Sunday, June 24, 2012

a LED retrofit


A couple of months ago a friend of me come to me with an interesting problem. He has some old lamps that run on 12V and use small halogen lamps. The problem with these lamps is that they're fragile and are getting more and more rare to get. This also makes that these lamps get more and more expensive.
The idea is to make a LED replacement that fits in the existing housing.


I wanted to get enough light to have descent illumination. About 200 lumen should be good.
I ended up choosing the Osram Golden Dragon + LED LW W5AM-KXLX-5K8L. I first used a 5600K white LED which can handle up to 1A of current and gives 100 lm at 350 mA. I used two of those running them at about 350 mA giving about 200 lm. Running them at 350 mA means that the LED runs relatively cold and nicely within specification. Accidentally it is also the place where the lumen per mA curve has it's peak.

After testing the the 5600K white LEDs we decided that a warmer color temperature would be nicer. The 3500K warm white Osram LCWW5AM-JXKX-4O9Q still gives a nice 82 lm at 350 mA. They cost about 2.5€ a piece.

A simple 110° twist on lens completes the LED. (Intelligent LED solutions FL-70)


Chosing a LED driver is not easy mostly because there is so much choice.

I ended up choosing the National (Now TI) LM3407 buck LED driver. These are the key reasons for this:

  • easily solder-able eMSOP package should pose no problem hand soldering
  • build-in FET and minimal external parts required
  • 92% efficiency when powering 2 LED from 12V
  • good readable specification with all the calculations clearly provided
  • will work with the existing 22 uH surface mount inductors I have lying around from earlier experiments
After I started working with them I noticed this chip as a very nice surprise feature. It contains an internal 4.5 voltage regulator. The specifications say you're not supposed to use it but I figured drawing ~ 100 uA from it shouldn't be that bad. This means I can add a small dimming circuit that drives the PWM pin of the driver IC and have nice dimming.

This is the basic driver circuit:

It is a quite simple buck driver. The diodes are actually fast skottky diodes.
The 0.56Ω current sense resistor programs the driver for 350 mA.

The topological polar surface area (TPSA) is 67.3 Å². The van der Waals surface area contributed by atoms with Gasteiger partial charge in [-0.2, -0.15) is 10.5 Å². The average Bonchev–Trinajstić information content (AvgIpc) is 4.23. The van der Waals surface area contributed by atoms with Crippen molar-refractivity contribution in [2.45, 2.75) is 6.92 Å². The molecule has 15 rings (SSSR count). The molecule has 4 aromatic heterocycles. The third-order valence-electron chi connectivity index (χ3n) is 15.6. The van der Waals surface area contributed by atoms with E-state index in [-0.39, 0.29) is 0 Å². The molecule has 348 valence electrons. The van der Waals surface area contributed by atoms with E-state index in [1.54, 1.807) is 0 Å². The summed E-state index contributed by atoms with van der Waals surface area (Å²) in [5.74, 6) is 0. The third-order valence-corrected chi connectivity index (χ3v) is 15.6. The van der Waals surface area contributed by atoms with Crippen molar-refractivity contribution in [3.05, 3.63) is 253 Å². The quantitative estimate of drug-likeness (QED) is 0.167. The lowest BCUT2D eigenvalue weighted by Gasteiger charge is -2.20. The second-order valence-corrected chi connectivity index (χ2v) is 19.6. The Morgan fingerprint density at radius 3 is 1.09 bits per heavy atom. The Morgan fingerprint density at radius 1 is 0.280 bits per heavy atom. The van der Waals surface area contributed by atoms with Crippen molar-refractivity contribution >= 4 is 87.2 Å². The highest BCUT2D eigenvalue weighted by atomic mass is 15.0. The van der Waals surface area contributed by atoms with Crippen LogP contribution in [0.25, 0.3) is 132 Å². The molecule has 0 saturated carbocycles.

The 82.5kΩ resistor programs the buck switching frequency at 525 kHz. 
The DIM and VCC pins are connected to the dimming circuit.


The dimming is done by means of a 1M linear potentiometer. A simple CMOS 555 based circuit converts the potentiometer setting into a PWM dimming signal. I choose the 555 components to have a 500 Hz PWM frequency and a minimal current usage. One odd thing about the specific 555 I'm using (ST TS555IDT) is that it doesn't have a dot that indicates pin one. One side of the IC is slightly curved which is the only orientation hint.


In order to have the circuit use really no power when it is off I use a potentiometer with a build-in switch, like used to be done with radios where you turn then off by completely turning down the volume.

The design

There are some oddness there mostly due to being a single sided design but it works fine.

The etched PCB, with the LM3407 already soldered on:

The fully populated PCB:

Mounted in the base of the case:

The result

It turned out pretty good. It is also very nice that it uses very little (only a few miliwatt) of power when the LED is minimally dimmed and it still gives a nice dimmed illumination.

Fully off:

Fully On:


Almost completely dimmed:

Possible improvements

I think the knob is a little big, I should look into a smaller solution for that.


Unknown said...

Hi. Which circuit simulation software did you use I cannot find the LM3407 in anything I've tried.


Unknown said...

I did not use any circuit simulation software. I just made it directly using the datasheet as a guideline.